Florida police believe they have finally caught a serial killer they've been seeking since 2005. Robert Hayes, 37, was arrested late Sunday and faces a first-degree murder charge in a 2016 slaying, and police say DNA taken from that victim matches other victims from nearly 14 years ago, the Daytona Beach News-Journal reports. The details:
- The 2016 murder: Rachel Bey, 32, was killed March 7, 2016, in Palm Beach. The body of Bey was found beaten, strangled, and sexually battered about 50 feet off the Beeline Highway west of Jupiter. Hayes was identified as a suspect and then linked to the crime through DNA from a cigarette he had smoked and thrown to the ground just two days before his arrest, police say. Bey was known to work as a prostitute near where Hayes lived in Palm Beach, the Palm Beach Post reports.
- DNA match: The DNA taken from Bey matched DNA that had been found on two Daytona Beach murder victims years ago, and ended up linking Hayes to those murders as well.
- The Daytona Serial Killer: Police have long been searching for the Daytona Serial Killer (DSK), who shot three prostitutes in the head execution-style (including the two aforementioned victims that helped connect the Daytona Beach murders to the more recent Palm Beach murder) in 2005 and 2006.
- The first three victims: Laquetta Gunther, 45, was killed Christmas Eve 2005; her body was found December 26 of that year in a kneeling position in a narrow space between two buildings. Her friend, Julie Green, 34, was killed Jan. 14, 2006, and was found dead in a ditch near a construction site. Iwana Patton, 35, was found dead in a "desolate area" on Feb. 24, 2006. Police say that unlike the first two victims, she was not a regular prostitute, but may have turned to prostitution out of desperation. Police say the DNA match links Hayes to the murders of Gunther and Green, while ballistics links him to Patton's murder, WESH reports.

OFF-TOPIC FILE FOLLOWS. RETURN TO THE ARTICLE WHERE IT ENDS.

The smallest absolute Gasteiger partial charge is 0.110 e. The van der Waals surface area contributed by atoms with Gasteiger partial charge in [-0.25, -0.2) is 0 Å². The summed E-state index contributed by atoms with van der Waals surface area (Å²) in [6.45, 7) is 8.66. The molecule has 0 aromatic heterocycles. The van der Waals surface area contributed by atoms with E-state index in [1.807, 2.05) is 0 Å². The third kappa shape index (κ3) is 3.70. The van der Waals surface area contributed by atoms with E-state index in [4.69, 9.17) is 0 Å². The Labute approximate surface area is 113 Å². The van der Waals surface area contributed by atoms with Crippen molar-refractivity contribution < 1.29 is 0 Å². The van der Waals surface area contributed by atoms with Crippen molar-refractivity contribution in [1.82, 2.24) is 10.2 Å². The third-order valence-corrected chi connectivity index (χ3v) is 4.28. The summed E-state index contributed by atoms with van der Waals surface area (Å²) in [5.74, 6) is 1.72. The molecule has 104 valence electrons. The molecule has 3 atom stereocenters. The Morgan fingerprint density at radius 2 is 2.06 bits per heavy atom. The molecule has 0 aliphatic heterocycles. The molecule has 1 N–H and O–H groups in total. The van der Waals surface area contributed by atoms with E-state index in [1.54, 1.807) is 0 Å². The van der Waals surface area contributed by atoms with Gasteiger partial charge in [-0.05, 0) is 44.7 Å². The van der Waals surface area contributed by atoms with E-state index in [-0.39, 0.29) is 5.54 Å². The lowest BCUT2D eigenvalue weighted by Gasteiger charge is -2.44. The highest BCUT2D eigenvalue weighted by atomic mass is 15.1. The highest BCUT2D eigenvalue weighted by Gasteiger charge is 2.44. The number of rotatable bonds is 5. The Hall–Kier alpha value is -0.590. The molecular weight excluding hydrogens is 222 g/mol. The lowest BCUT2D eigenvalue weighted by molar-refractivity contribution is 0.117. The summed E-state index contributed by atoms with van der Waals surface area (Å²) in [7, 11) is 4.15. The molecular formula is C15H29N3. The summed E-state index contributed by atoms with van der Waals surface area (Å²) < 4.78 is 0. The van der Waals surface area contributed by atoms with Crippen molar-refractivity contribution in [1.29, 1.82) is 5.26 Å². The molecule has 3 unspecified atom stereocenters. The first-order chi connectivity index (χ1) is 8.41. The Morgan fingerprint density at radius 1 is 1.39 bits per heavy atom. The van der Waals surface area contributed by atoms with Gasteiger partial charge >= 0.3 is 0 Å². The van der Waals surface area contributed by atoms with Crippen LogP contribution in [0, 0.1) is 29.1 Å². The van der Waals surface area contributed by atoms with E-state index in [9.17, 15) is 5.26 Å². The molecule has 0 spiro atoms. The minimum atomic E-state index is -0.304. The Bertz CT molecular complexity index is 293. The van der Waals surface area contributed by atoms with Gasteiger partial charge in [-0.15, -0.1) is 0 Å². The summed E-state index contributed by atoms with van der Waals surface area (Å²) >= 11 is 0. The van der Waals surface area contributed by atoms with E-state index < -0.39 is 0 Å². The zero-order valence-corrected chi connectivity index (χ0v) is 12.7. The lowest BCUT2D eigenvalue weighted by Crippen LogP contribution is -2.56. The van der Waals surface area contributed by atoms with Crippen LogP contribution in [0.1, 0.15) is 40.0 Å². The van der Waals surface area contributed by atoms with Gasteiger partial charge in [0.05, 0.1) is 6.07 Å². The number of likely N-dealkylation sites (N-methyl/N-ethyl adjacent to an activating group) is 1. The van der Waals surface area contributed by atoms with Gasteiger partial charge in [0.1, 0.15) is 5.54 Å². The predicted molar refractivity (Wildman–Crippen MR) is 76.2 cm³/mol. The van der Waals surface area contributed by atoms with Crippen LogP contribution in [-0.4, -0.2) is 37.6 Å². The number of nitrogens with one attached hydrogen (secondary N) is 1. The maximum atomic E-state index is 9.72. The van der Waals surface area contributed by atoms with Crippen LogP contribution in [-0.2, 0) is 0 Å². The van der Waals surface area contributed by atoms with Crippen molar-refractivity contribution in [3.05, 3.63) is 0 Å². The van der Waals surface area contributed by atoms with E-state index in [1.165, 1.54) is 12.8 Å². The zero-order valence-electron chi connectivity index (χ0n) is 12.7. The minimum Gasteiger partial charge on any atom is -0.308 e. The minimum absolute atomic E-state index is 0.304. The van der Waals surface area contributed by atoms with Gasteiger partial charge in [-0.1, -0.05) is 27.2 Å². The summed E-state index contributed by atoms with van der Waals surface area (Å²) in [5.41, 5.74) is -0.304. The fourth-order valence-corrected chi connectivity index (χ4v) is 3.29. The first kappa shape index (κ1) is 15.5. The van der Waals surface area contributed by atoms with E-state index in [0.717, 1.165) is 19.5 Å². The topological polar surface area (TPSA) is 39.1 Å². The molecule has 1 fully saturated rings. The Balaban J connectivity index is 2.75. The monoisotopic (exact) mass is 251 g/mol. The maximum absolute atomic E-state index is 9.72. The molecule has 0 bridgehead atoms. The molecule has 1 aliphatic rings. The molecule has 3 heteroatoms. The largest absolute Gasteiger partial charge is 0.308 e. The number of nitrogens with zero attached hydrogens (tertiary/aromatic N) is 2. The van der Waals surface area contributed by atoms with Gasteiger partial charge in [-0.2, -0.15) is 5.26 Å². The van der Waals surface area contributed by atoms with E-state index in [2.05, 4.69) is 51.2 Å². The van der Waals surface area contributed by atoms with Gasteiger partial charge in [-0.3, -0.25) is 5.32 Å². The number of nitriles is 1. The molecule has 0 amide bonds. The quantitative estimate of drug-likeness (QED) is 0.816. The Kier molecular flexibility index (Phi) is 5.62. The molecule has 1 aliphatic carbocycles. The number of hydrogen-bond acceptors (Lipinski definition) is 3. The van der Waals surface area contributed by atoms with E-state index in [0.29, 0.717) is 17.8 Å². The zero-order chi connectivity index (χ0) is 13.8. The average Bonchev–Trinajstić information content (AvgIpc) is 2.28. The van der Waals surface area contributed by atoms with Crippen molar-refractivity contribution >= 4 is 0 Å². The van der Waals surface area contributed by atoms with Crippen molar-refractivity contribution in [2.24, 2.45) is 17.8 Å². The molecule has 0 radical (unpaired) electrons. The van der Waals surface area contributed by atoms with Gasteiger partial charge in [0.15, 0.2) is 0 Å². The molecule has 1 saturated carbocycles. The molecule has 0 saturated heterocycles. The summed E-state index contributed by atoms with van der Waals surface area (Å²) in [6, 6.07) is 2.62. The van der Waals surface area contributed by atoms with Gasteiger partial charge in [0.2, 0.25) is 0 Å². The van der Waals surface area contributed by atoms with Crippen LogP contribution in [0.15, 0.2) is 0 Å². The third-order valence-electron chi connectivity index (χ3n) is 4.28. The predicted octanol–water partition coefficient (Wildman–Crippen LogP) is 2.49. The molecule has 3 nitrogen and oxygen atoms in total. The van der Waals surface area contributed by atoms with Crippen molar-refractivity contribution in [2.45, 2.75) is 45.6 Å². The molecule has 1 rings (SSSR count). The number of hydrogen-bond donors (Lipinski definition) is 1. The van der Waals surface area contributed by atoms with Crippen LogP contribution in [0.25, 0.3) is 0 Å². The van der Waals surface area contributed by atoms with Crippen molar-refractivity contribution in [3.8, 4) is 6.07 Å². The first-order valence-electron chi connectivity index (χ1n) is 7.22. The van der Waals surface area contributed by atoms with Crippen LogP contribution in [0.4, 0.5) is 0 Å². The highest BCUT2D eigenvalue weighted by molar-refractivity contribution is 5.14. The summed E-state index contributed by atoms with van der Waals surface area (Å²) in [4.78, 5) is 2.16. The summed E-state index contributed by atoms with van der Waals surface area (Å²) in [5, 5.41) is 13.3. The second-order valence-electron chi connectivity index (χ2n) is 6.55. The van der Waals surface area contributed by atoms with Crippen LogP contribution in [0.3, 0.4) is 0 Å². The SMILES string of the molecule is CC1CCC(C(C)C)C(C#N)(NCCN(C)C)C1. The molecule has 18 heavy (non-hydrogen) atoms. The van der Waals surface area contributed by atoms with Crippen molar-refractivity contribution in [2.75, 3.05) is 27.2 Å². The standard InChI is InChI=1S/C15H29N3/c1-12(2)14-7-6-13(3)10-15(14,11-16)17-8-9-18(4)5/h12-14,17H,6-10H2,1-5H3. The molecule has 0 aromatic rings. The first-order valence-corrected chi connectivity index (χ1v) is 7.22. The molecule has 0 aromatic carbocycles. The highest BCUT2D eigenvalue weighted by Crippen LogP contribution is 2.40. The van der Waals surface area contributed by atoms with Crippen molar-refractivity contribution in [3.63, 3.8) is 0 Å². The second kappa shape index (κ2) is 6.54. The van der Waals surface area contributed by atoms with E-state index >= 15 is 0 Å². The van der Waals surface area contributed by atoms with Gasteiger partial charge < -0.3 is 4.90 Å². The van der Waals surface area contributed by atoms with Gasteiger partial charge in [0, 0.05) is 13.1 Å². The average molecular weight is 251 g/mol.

- Another possible victim: Stacey Gage, 30, was found shot dead in a wooded area in January 2008, though police believe she was killed in 2007, and police say her murder may be linked to the DSK. Police found no DNA on her remains, but said her killing was "eerily similar" to the three earlier ones. All four bodies were found in remote, wooded areas within a mile or two of one another, and all were shot with the same type of gun, WFTV reports.
- The gun: Police say Hayes, who was a criminal justice student at Daytona Beach's Bethune Cookman University when the Daytona Beach victims were killed, bought the type of gun used in the murders at a local gun shop; he was actually one of hundreds questioned at the time due to his possession of the same type of gun. It's not clear when Hayes, who had no previous criminal record other than traffic infractions, moved to Palm Beach, but by the time Gage's body was found, he was living there and had become a father.
- More charges: Hayes has not been charged in any of the Daytona Beach murders yet, "but we have linked him through forensic evidence to three of our murder victims," the city's police chief told reporters. Authorities say they plan to file charges in the 2005-06 killings. Police are still investigating whether Hayes can also be linked to Gage's murder, ClickOrlando reports.
(Read more serial killer